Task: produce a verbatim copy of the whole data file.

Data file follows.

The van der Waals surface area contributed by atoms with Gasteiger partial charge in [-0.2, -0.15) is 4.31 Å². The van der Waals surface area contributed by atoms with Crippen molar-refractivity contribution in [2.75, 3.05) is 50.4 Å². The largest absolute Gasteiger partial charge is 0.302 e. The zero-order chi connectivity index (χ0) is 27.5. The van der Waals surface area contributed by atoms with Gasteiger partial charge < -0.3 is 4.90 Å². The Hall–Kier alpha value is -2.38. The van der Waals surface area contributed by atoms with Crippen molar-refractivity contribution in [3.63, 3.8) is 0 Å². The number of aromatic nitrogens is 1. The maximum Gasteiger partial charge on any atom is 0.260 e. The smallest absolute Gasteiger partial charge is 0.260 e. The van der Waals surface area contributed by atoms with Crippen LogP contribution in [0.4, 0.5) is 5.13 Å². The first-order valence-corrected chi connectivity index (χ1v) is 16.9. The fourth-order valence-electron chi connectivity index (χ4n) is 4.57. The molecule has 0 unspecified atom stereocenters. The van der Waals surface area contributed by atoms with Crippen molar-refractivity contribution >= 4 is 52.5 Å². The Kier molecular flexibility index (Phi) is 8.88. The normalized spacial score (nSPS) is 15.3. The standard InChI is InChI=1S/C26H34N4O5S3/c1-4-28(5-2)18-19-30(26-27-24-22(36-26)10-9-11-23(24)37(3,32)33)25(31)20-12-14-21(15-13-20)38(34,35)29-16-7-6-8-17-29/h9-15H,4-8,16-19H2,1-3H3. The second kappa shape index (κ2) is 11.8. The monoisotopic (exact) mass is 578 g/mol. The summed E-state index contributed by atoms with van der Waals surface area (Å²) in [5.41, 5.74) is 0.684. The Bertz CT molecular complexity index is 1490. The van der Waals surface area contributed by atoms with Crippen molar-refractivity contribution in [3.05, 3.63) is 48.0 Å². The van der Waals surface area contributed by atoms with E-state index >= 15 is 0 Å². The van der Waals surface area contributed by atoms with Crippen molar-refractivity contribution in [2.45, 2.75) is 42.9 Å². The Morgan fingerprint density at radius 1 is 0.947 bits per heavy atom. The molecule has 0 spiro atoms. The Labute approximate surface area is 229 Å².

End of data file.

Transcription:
The van der Waals surface area contributed by atoms with Gasteiger partial charge in [-0.2, -0.15) is 4.31 Å². The van der Waals surface area contributed by atoms with Crippen molar-refractivity contribution in [2.75, 3.05) is 50.4 Å². The largest absolute Gasteiger partial charge is 0.302 e. The zero-order chi connectivity index (χ0) is 27.5. The van der Waals surface area contributed by atoms with Gasteiger partial charge < -0.3 is 4.90 Å². The Hall–Kier alpha value is -2.38. The van der Waals surface area contributed by atoms with Crippen molar-refractivity contribution in [3.63, 3.8) is 0 Å². The number of aromatic nitrogens is 1. The maximum Gasteiger partial charge on any atom is 0.260 e. The smallest absolute Gasteiger partial charge is 0.260 e. The van der Waals surface area contributed by atoms with Crippen LogP contribution in [0.4, 0.5) is 5.13 Å². The first-order valence-corrected chi connectivity index (χ1v) is 16.9. The fourth-order valence-electron chi connectivity index (χ4n) is 4.57. The molecule has 0 unspecified atom stereocenters. The van der Waals surface area contributed by atoms with Crippen molar-refractivity contribution >= 4 is 52.5 Å². The Kier molecular flexibility index (Phi) is 8.88. The normalized spacial score (nSPS) is 15.3. The standard InChI is InChI=1S/C26H34N4O5S3/c1-4-28(5-2)18-19-30(26-27-24-22(36-26)10-9-11-23(24)37(3,32)33)25(31)20-12-14-21(15-13-20)38(34,35)29-16-7-6-8-17-29/h9-15H,4-8,16-19H2,1-3H3. The second kappa shape index (κ2) is 11.8. The monoisotopic (exact) mass is 578 g/mol. The summed E-state index contributed by atoms with van der Waals surface area (Å²) in [5.41, 5.74) is 0.684. The Bertz CT molecular complexity index is 1490. The van der Waals surface area contributed by atoms with Crippen molar-refractivity contribution in [3.05, 3.63) is 48.0 Å². The van der Waals surface area contributed by atoms with E-state index >= 15 is 0 Å². The van der Waals surface area contributed by atoms with Crippen molar-refractivity contribution in [2.45, 2.75) is 42.9 Å². The Morgan fingerprint density at radius 1 is 0.947 bits per heavy atom. The molecule has 0 spiro atoms. The Labute approximate surface area is 229 Å².